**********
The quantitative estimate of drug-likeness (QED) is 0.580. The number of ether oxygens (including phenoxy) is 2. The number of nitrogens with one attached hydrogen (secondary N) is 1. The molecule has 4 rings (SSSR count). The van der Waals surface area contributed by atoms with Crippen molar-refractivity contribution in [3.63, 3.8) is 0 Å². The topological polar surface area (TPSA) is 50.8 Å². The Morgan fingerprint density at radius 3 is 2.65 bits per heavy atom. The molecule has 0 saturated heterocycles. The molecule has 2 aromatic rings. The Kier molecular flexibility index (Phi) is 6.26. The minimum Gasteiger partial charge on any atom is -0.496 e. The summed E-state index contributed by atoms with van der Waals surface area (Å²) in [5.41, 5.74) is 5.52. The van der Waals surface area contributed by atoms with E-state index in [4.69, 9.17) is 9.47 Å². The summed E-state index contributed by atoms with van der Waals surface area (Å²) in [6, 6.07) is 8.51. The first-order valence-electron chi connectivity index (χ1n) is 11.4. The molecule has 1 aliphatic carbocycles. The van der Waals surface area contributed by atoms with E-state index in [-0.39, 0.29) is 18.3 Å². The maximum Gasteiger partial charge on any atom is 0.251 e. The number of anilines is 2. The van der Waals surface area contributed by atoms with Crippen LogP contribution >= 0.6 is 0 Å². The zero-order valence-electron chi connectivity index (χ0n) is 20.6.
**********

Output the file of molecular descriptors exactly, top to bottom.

The quantitative estimate of drug-likeness (QED) is 0.580. The number of ether oxygens (including phenoxy) is 2. The number of nitrogens with one attached hydrogen (secondary N) is 1. The molecule has 4 rings (SSSR count). The van der Waals surface area contributed by atoms with Crippen molar-refractivity contribution in [3.63, 3.8) is 0 Å². The topological polar surface area (TPSA) is 50.8 Å². The Morgan fingerprint density at radius 3 is 2.65 bits per heavy atom. The molecule has 0 saturated heterocycles. The molecule has 2 aromatic rings. The Kier molecular flexibility index (Phi) is 6.26. The minimum Gasteiger partial charge on any atom is -0.496 e. The summed E-state index contributed by atoms with van der Waals surface area (Å²) in [5.41, 5.74) is 5.52. The van der Waals surface area contributed by atoms with E-state index in [4.69, 9.17) is 9.47 Å². The summed E-state index contributed by atoms with van der Waals surface area (Å²) in [6, 6.07) is 8.51. The first-order valence-electron chi connectivity index (χ1n) is 11.4. The molecule has 1 aliphatic carbocycles. The van der Waals surface area contributed by atoms with E-state index in [-0.39, 0.29) is 18.3 Å². The maximum Gasteiger partial charge on any atom is 0.251 e. The number of anilines is 2. The van der Waals surface area contributed by atoms with Crippen LogP contribution >= 0.6 is 0 Å². The zero-order valence-electron chi connectivity index (χ0n) is 20.6.